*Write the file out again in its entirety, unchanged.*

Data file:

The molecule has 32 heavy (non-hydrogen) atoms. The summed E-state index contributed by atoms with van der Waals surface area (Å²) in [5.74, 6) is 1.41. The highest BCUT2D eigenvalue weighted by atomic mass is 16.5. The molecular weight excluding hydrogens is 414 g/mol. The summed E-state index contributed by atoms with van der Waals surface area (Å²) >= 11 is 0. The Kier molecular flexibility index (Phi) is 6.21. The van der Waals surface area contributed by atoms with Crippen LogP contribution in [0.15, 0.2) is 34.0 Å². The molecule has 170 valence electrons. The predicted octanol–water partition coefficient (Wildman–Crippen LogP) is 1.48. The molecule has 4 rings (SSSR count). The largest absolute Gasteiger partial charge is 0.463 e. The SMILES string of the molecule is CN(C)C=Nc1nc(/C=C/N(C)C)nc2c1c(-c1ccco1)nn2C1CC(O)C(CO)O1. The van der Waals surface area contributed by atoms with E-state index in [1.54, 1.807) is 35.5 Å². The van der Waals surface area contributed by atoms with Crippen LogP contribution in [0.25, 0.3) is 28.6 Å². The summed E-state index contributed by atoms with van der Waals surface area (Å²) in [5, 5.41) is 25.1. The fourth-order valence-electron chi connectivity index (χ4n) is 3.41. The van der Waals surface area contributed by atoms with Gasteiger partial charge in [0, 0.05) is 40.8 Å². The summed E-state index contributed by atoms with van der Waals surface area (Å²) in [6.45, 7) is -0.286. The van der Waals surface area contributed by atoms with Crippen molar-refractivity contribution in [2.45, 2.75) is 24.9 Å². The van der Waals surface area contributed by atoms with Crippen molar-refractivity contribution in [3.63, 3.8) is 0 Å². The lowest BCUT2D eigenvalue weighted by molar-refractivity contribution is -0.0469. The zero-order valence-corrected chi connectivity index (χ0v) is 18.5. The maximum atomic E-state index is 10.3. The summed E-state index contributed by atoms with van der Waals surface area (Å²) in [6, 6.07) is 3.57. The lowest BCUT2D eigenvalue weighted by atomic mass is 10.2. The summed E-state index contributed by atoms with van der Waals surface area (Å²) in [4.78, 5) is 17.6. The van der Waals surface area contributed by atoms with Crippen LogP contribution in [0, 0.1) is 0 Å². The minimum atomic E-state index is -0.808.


The molecule has 32 heavy (non-hydrogen) atoms. The summed E-state index contributed by atoms with van der Waals surface area (Å²) in [5.74, 6) is 1.41. The highest BCUT2D eigenvalue weighted by atomic mass is 16.5. The molecular weight excluding hydrogens is 414 g/mol. The summed E-state index contributed by atoms with van der Waals surface area (Å²) >= 11 is 0. The Kier molecular flexibility index (Phi) is 6.21. The van der Waals surface area contributed by atoms with Crippen LogP contribution in [0.15, 0.2) is 34.0 Å². The molecule has 170 valence electrons. The predicted octanol–water partition coefficient (Wildman–Crippen LogP) is 1.48. The molecule has 4 rings (SSSR count). The largest absolute Gasteiger partial charge is 0.463 e. The SMILES string of the molecule is CN(C)C=Nc1nc(/C=C/N(C)C)nc2c1c(-c1ccco1)nn2C1CC(O)C(CO)O1. The van der Waals surface area contributed by atoms with E-state index in [1.54, 1.807) is 35.5 Å². The van der Waals surface area contributed by atoms with Crippen LogP contribution in [0.25, 0.3) is 28.6 Å². The summed E-state index contributed by atoms with van der Waals surface area (Å²) in [5, 5.41) is 25.1. The fourth-order valence-electron chi connectivity index (χ4n) is 3.41. The van der Waals surface area contributed by atoms with Gasteiger partial charge in [0, 0.05) is 40.8 Å². The summed E-state index contributed by atoms with van der Waals surface area (Å²) in [6.45, 7) is -0.286. The van der Waals surface area contributed by atoms with Crippen molar-refractivity contribution in [2.45, 2.75) is 24.9 Å². The van der Waals surface area contributed by atoms with Crippen molar-refractivity contribution in [3.63, 3.8) is 0 Å². The lowest BCUT2D eigenvalue weighted by molar-refractivity contribution is -0.0469. The zero-order valence-corrected chi connectivity index (χ0v) is 18.5. The maximum atomic E-state index is 10.3. The summed E-state index contributed by atoms with van der Waals surface area (Å²) in [6, 6.07) is 3.57. The lowest BCUT2D eigenvalue weighted by atomic mass is 10.2. The summed E-state index contributed by atoms with van der Waals surface area (Å²) in [4.78, 5) is 17.6. The van der Waals surface area contributed by atoms with Crippen LogP contribution in [0, 0.1) is 0 Å². The minimum atomic E-state index is -0.808.